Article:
2 comments on “Women (and Men) in Brazil: Some Personal Notes

  1. colltales says:

    Dear Steve, it’s definitely an optimistic view, that of believing that two women poised to become Brazil’s president, for the second time in a row, is an inspiring sign of progress, and we should all applaud that. However, there are two important distinctions that need to be made. One is that Marina, being supported by a fundamentalist religious coalition, has perhaps unwittingly landed on the side that’s actually against a woman’s right to choose and have absolute control over her reproductive system. Which is a pity because Marina herself may not be completely onboard of such intolerant views. But it is her choice to be supported by them, so it’s proper to identify her with the political and financial support that she’s received. Also, even with Dilma, Brazil seems to be experiencing a turnaround in women’s rights, with rampant numbers of rapes and sexual assaults, underreported domestic violence (despite the innovative police precincts dedicated to it in a few cities), and, what you’ve referred to, the way they’re still considered sex toys with diminished access to professions and positions of power.
    Still, your view of the country is not naive or out of purpose, and should actually be emulated by many who seem to have given up on Brazil. I certainly haven’t, and when I see someone expressing a healthy outlook for the country, even if parts of it are indeed idealized, I’m right there in support of it. As you also imply it so well, it’ll be up to Brazilian men to make sure that the election of yet another woman to high office will represent change for the over half of Brazil’s population that’s entitled to.Thanks for that, Steve.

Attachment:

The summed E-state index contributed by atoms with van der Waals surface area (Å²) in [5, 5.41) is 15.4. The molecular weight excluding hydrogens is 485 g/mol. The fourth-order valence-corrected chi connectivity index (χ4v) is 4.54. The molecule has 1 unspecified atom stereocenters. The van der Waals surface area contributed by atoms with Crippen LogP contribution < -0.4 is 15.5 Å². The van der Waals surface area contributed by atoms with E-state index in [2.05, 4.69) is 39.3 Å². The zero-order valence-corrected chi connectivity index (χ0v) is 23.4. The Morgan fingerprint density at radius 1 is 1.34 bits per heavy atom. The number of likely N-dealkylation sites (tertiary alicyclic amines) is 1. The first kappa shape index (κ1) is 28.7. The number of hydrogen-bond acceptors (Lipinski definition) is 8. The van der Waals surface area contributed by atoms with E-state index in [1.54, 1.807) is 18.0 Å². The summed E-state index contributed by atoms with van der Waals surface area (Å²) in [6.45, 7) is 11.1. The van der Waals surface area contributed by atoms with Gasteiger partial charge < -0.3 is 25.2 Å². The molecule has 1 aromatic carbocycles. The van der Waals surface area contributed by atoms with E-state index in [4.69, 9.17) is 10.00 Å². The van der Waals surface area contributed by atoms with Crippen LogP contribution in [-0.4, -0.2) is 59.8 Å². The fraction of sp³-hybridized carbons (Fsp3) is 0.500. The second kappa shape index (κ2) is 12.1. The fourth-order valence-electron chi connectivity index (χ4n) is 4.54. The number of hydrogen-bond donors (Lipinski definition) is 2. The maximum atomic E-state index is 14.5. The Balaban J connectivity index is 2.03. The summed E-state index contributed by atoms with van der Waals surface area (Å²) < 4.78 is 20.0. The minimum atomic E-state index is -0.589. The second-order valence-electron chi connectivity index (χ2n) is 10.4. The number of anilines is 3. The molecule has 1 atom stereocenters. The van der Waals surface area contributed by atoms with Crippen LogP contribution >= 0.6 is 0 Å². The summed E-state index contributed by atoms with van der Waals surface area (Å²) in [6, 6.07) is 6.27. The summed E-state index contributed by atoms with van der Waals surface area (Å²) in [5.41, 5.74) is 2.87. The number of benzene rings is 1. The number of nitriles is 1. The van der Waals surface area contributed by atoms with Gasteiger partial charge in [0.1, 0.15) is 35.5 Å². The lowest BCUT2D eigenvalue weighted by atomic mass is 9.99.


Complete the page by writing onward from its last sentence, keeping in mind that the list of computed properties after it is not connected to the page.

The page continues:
• Oi Wesley,
      Thanks for the gentle criticism. I actually expect that even while I consider myself moderately to the left and somewhat attuned to women, I kind of expected some harder comments from friends (some of whom might be women) along the lines that you are raising. So I must admit to a certain naivete which might lead to a an optimistic slant. But I really am generally optimistic, although hopefully within bounds of the reality that we know. So yeah, Marina is beholden to the evangelical vote (but so is Dilma albeit to lesser extent). The PT and parts of the left though are just being instrumentalists in attacking Marina for being a “crente”. But, in my opinion, that is like attacking Leonardo Boff for being a papist. It is not really fair. Now you are right about the under-reported domestic violence, rape and general accommodation with assaults which is a perplexing and troubling aspect of our culture. I mean why do we in Brazil put up with so much bad stuff…..but when I go down this road I can’t help think that I am sounding like a paternalistic gringo. I think you know what I mean. The final point you raise about men is also generous to me and you perhaps give me more slack on this then I deserve, but men are not voting for Aecio because he is the guy in the race. That is kind of interesting. On the other hand, men still tend to treat women poorly if they can get away with it.

      Colltales, thanks for the read and the thoughts. I appreciate it. Grande abraco.